Last week I was asking how large you should build a sound diffuser. Well here is my video answer and the transcript of the discussion which I hope helps.
Dennis: Alright let’s go back to basics here and remember that a diffuser is an acoustical tool just like a piece of foam, they’re all tools. So what are we trying to achieve with the diffuser? Let’s forget about 4-foot, 6-foot, 8-foot, 10-foot, forget about all that. What are we trying to achieve with the acoustic tool? We know with foam what we’re trying to achieve. We want to control reverberation times and reflections. You hear a big difference in my voice now, versus when I get way back here out of the reflection control of the foam.
So it’s much easier to manage foam or manage reflections when the foam is in the right position for the source and that’s what I’ve said in our last example ‘it depends on your usage how much control that you want’. So forget about dimensions of diffusion.
What do we need to do with the acoustical tool?
Do we want to absorb or do we want to diffuse? Then we select the amount of the absorption or diffusion material that we need to accomplish our objectives. Forget about buying something that has a certain size to it because it’s a good size, that’s not how you should think about room acoustics. You should decide what the issues that need to be managed in your room are and selecting the treatment is not that difficult.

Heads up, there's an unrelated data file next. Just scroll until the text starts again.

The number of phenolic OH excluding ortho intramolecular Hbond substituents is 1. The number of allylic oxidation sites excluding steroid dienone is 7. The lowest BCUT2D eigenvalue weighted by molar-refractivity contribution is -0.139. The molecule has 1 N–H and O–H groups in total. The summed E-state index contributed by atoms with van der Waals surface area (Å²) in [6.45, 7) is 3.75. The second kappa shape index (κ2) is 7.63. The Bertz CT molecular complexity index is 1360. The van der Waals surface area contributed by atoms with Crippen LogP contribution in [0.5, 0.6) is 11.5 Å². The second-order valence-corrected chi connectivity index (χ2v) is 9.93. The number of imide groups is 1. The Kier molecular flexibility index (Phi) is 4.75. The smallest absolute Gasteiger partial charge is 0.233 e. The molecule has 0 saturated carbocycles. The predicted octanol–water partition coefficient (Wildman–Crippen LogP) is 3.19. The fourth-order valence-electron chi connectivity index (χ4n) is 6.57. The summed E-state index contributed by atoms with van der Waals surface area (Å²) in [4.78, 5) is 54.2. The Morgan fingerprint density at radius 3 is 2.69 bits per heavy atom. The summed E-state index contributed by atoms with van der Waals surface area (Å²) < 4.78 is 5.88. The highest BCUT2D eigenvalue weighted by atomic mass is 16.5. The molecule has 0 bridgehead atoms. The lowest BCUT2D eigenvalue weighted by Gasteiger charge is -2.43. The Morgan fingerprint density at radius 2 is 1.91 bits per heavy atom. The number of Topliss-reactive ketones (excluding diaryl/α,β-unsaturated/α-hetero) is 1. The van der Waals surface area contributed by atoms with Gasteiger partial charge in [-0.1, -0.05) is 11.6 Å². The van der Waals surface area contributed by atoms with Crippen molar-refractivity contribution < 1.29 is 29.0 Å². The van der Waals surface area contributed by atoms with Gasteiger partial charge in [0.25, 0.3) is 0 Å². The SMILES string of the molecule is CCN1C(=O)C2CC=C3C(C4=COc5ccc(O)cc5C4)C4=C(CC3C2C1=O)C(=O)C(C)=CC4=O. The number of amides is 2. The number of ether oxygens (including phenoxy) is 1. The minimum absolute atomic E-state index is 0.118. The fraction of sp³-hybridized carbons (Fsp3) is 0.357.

You only have two choices, you can absorb or diffuse. So why would you build a diffuser that’s 8-foot tall? Well you might, in a room that’s 20-foot tall that you want a diffused sound field that’s 8-foot tall. So it all depends on usage. So we make our diffusers 4-feet tall because that’s the highest and best use of materials because in North America the raw lumbers and the materials come in sizes that lend themselves to when you cut a big sheet up to make a diffuser there’s no waste so and that’s standard across the business. But that doesn’t mean that you can’t build larger diffusers, you just have to decide how much surface area you’re trying to cover to achieve what acoustical objective and then the answer could be a diffuser that’s 6-foot tall. It just depends on your usage and what you’re trying to accomplish.
If you would like your room acoustic issues analysed for free by me then please fill in the form here and I will be happy to take a look for you.
I was wondering if a QRD Diffuser can be used as a wall, rather than being placed on an existing wall? I am partitioning off a section of my basement as a dedicated listening room and not sure if I could simply use a QRD as a wall to section off the room.
S, I will need to know much more information about your room. Fill out the information in this link: https://acousticfields.com/free-room-analysis/ We have built units as “walls” but only if other issues are addressed first.